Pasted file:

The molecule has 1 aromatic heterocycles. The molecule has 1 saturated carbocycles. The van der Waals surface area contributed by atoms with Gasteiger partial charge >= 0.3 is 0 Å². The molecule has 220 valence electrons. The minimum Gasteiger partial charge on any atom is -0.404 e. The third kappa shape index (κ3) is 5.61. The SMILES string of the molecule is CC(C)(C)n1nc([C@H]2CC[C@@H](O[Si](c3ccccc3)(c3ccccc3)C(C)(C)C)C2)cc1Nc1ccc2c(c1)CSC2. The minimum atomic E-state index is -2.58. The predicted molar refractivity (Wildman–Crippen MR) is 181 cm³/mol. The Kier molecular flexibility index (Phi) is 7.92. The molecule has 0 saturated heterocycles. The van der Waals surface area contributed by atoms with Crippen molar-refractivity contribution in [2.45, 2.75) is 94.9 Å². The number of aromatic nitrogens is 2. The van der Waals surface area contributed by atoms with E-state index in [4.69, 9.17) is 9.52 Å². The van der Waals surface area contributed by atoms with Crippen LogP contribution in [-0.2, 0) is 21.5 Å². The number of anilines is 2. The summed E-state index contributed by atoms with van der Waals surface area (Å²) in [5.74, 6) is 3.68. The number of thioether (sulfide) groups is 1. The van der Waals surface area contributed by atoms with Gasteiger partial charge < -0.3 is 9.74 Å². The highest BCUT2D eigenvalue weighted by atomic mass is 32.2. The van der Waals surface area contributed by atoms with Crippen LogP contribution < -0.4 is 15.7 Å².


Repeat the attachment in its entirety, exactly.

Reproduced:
The molecule has 1 aromatic heterocycles. The molecule has 1 saturated carbocycles. The van der Waals surface area contributed by atoms with Gasteiger partial charge >= 0.3 is 0 Å². The molecule has 220 valence electrons. The minimum Gasteiger partial charge on any atom is -0.404 e. The third kappa shape index (κ3) is 5.61. The SMILES string of the molecule is CC(C)(C)n1nc([C@H]2CC[C@@H](O[Si](c3ccccc3)(c3ccccc3)C(C)(C)C)C2)cc1Nc1ccc2c(c1)CSC2. The minimum atomic E-state index is -2.58. The predicted molar refractivity (Wildman–Crippen MR) is 181 cm³/mol. The Kier molecular flexibility index (Phi) is 7.92. The molecule has 0 saturated heterocycles. The van der Waals surface area contributed by atoms with Crippen molar-refractivity contribution in [2.45, 2.75) is 94.9 Å². The number of aromatic nitrogens is 2. The van der Waals surface area contributed by atoms with E-state index in [4.69, 9.17) is 9.52 Å². The van der Waals surface area contributed by atoms with Crippen LogP contribution in [-0.2, 0) is 21.5 Å². The number of anilines is 2. The summed E-state index contributed by atoms with van der Waals surface area (Å²) in [5.74, 6) is 3.68. The number of thioether (sulfide) groups is 1. The van der Waals surface area contributed by atoms with Gasteiger partial charge < -0.3 is 9.74 Å². The highest BCUT2D eigenvalue weighted by atomic mass is 32.2. The van der Waals surface area contributed by atoms with Crippen LogP contribution < -0.4 is 15.7 Å².